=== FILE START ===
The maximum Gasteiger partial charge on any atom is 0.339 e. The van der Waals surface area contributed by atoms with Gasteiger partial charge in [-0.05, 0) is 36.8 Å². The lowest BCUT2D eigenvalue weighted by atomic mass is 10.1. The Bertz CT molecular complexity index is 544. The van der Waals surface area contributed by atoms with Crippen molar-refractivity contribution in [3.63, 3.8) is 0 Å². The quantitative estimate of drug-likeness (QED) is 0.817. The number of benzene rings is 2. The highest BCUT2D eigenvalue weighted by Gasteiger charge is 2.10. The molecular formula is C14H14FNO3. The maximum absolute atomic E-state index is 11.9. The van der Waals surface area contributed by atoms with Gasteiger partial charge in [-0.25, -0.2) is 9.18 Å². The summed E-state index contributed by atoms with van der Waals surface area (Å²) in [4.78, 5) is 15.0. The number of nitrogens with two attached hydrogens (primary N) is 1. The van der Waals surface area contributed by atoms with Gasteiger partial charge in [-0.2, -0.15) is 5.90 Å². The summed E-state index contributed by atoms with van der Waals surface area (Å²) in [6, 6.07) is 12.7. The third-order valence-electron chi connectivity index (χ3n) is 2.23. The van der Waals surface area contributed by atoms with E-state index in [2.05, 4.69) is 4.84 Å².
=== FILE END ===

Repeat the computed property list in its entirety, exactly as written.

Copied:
The maximum Gasteiger partial charge on any atom is 0.339 e. The van der Waals surface area contributed by atoms with Gasteiger partial charge in [-0.05, 0) is 36.8 Å². The lowest BCUT2D eigenvalue weighted by atomic mass is 10.1. The Bertz CT molecular complexity index is 544. The van der Waals surface area contributed by atoms with Crippen molar-refractivity contribution in [3.63, 3.8) is 0 Å². The quantitative estimate of drug-likeness (QED) is 0.817. The number of benzene rings is 2. The highest BCUT2D eigenvalue weighted by Gasteiger charge is 2.10. The molecular formula is C14H14FNO3. The maximum absolute atomic E-state index is 11.9. The van der Waals surface area contributed by atoms with Gasteiger partial charge in [-0.25, -0.2) is 9.18 Å². The summed E-state index contributed by atoms with van der Waals surface area (Å²) in [4.78, 5) is 15.0. The number of nitrogens with two attached hydrogens (primary N) is 1. The van der Waals surface area contributed by atoms with Gasteiger partial charge in [-0.2, -0.15) is 5.90 Å². The summed E-state index contributed by atoms with van der Waals surface area (Å²) in [6, 6.07) is 12.7. The third-order valence-electron chi connectivity index (χ3n) is 2.23. The van der Waals surface area contributed by atoms with E-state index in [2.05, 4.69) is 4.84 Å².